Examining the Record
Jerry Brown, who is 80 years old, served as Governor of California twice, once as the 34th governor, serving two terms after the end of Ronald Regan’s term, from 1975 to 1983 and then again 28 years later, as the 39th governor, again with two terms lasting from 2011 to the present. From 1971 to 1975, he served as California’s 23rd Secretary of State. From 1989 to 1991, he served as Chair of the California Democratic Party. Between 1999 and 2007, he served two terms as the Mayor of Oakland. Following that, he served as California’s Attorney General from 2007 to 2011 under Governor Arnold Schwarzenegger. Brown is now widely expected to retire to his 2700 acre ranch called Rancho Venada outside of Williams, California. While he is mostly thought of as a climate hero, the actual record is not as clear. We are trying to research the data and news reports to figure out whether Brown is a climate hero or climate villain, because we really are not sure.
[If you have any information about Brown’s dealings as they impact the climate that are not reported on this page, please contact us to share it.]
L.A. Times, Gov. Brown takes heat for asking state officials to research oil and gas on family ranch, by Chris Megerian, November 5, 2015
Did Jerry Brown abuse his power as Governor?
Questions were raised about whether Brown misused public resources by asking the state’s top oil and gas regulator, Steve Bohlen, for help researching his family’s land. The Associated Press reported that Brown asked for the information in a phone call to Steve Bohlen, in June 2014, shortly after he was appointed by the governor. Bohlen then wrote his staff to follow up on the request: “The Governor requested information about the geology, past oil and gas activity, potential for future oil and gas activity in the vicinity of his long-time family ranch. I would like this by noon tomorrow so I can review and take this to a meeting with the Governor.” He added in a later email, “[Please] do not forget some info on the geology” and any mining activity in the area. This is bad enough, but the issue of the governor’s request came to light as part of a lawsuit against the state by farmers who accuse the state of doing an inadequate job of preventing water pollution from oil and gas drilling, after Brown fired two state regulators when they balked at making it easier for oil companies to drill in California. “The governor treated [the state oil and gas agency] as if he totally controlled it,” said Rex Parris, another lawyer for farmers. “That is not how a regulatory agency is supposed to perform.” The governor has faced criticism for declining to ban fracking, despite pressure from environmental activists and fellow Democrats.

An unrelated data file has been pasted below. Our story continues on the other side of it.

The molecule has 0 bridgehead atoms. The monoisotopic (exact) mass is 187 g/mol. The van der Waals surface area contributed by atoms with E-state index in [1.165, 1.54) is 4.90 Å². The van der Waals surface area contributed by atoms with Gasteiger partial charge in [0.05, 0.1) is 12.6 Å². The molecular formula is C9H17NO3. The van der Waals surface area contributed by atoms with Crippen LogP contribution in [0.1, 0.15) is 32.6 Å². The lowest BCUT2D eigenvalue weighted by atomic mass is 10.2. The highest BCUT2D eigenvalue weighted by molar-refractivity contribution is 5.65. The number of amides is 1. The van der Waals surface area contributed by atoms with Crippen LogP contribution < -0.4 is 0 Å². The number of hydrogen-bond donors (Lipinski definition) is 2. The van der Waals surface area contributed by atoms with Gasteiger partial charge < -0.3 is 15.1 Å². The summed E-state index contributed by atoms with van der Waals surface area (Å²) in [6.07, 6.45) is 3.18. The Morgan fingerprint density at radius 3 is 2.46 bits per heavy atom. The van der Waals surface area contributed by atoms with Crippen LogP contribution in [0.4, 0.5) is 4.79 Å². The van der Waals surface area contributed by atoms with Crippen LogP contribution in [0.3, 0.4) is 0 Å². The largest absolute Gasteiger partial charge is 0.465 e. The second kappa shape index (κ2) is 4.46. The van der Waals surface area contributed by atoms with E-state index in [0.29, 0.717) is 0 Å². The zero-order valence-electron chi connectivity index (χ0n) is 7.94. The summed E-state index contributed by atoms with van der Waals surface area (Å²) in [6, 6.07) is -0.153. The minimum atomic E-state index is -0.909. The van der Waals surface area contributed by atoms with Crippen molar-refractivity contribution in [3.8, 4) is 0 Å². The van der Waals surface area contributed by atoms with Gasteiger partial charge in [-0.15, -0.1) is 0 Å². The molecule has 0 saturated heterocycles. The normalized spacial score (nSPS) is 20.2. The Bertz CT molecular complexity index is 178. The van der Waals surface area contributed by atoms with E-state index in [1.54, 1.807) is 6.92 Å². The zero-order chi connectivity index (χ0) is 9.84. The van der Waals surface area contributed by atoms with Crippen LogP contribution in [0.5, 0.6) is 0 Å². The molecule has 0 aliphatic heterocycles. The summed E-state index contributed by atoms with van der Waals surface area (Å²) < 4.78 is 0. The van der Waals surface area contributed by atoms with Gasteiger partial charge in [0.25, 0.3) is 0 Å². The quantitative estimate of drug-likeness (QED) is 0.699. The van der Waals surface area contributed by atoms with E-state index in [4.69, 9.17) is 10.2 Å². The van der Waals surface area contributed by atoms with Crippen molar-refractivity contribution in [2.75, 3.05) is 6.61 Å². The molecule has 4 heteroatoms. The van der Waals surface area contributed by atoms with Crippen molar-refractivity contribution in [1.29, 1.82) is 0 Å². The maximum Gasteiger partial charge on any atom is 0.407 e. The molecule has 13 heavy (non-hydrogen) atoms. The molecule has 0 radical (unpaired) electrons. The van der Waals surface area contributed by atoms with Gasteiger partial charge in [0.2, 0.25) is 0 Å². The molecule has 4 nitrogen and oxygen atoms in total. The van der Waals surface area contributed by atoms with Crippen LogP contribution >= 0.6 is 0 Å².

Whiskey Tango Foxtrot, $10,000,000 Land Deal Discovered on Governor Brown Colusa Ranch Property, by deacon303, November 20, 2015
What is known about Jerry Brown’s Ranch?
Jerry Brown’s ranch, Rancho Venada, consists of 2,700 acres of land outside of Williams, California, in Colusa County, located 75 minutes northwest of Sacramento that have been in the family since Governor Brown’s great grandfather August Schuckman purchased the land after arriving in Central California during the gold rush.
It has been held as a private trust, Rancho Venada Inc., since 1962 with Ann Gust Brown listed as the primary trustee. The company lists only one officer, a Chris B. Brown and an operating address of 2355 Broadway #407 Oakland, CA. 94612 (this adress is also registered to Brown for Governor, We the People Foundation Inc., The Brown Family Foundation for Education and the Arts, the Corona-Norco Democrat Central Committee and several temporary ballot organizations).
It is believed the Rancho Venada Trust is comprised of beneficiaries Jerry Brown as 27% share holder, another 27% Brown family share member, believed to be Kathleen Brown (former treasurer of the State of California who has ties to Royal Dutch Shell Oil through her father “Pat” Brown) and an as yet still elusive 46% minority shareholder.